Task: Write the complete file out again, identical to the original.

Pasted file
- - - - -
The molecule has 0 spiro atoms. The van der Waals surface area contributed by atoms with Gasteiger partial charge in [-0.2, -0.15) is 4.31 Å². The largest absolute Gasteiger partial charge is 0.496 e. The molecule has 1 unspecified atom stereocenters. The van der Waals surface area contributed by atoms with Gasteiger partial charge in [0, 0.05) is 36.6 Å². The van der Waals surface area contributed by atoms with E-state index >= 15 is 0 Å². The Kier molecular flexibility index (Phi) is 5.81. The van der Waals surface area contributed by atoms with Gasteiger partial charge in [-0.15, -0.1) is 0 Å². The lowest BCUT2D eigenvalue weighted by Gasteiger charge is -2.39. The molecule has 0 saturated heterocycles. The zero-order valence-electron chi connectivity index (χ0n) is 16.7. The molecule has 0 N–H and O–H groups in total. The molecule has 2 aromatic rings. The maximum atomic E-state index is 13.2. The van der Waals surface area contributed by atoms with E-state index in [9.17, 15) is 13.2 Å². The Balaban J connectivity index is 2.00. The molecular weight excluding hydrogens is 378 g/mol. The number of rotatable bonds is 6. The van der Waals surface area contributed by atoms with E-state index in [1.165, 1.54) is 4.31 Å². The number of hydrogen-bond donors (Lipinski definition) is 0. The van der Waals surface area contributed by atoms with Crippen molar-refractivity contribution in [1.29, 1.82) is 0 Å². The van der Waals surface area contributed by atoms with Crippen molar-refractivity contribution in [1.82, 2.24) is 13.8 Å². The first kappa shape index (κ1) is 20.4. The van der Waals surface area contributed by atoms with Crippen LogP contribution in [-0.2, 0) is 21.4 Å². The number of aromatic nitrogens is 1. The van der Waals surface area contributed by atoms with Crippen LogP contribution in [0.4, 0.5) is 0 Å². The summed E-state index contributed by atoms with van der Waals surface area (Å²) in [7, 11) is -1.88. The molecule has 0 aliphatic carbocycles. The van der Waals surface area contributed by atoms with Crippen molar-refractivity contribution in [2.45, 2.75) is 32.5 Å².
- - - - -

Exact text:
The molecule has 0 spiro atoms. The van der Waals surface area contributed by atoms with Gasteiger partial charge in [-0.2, -0.15) is 4.31 Å². The largest absolute Gasteiger partial charge is 0.496 e. The molecule has 1 unspecified atom stereocenters. The van der Waals surface area contributed by atoms with Gasteiger partial charge in [0, 0.05) is 36.6 Å². The van der Waals surface area contributed by atoms with E-state index >= 15 is 0 Å². The Kier molecular flexibility index (Phi) is 5.81. The van der Waals surface area contributed by atoms with Gasteiger partial charge in [-0.15, -0.1) is 0 Å². The lowest BCUT2D eigenvalue weighted by Gasteiger charge is -2.39. The molecule has 0 saturated heterocycles. The zero-order valence-electron chi connectivity index (χ0n) is 16.7. The molecule has 0 N–H and O–H groups in total. The molecule has 2 aromatic rings. The maximum atomic E-state index is 13.2. The van der Waals surface area contributed by atoms with E-state index in [9.17, 15) is 13.2 Å². The Balaban J connectivity index is 2.00. The molecular weight excluding hydrogens is 378 g/mol. The number of rotatable bonds is 6. The van der Waals surface area contributed by atoms with E-state index in [1.165, 1.54) is 4.31 Å². The number of hydrogen-bond donors (Lipinski definition) is 0. The van der Waals surface area contributed by atoms with Crippen molar-refractivity contribution in [1.29, 1.82) is 0 Å². The van der Waals surface area contributed by atoms with Crippen molar-refractivity contribution in [1.82, 2.24) is 13.8 Å². The first kappa shape index (κ1) is 20.4. The van der Waals surface area contributed by atoms with Crippen LogP contribution in [-0.2, 0) is 21.4 Å². The number of aromatic nitrogens is 1. The van der Waals surface area contributed by atoms with Crippen LogP contribution in [0.4, 0.5) is 0 Å². The summed E-state index contributed by atoms with van der Waals surface area (Å²) in [7, 11) is -1.88. The molecule has 0 aliphatic carbocycles. The van der Waals surface area contributed by atoms with Crippen molar-refractivity contribution in [2.45, 2.75) is 32.5 Å².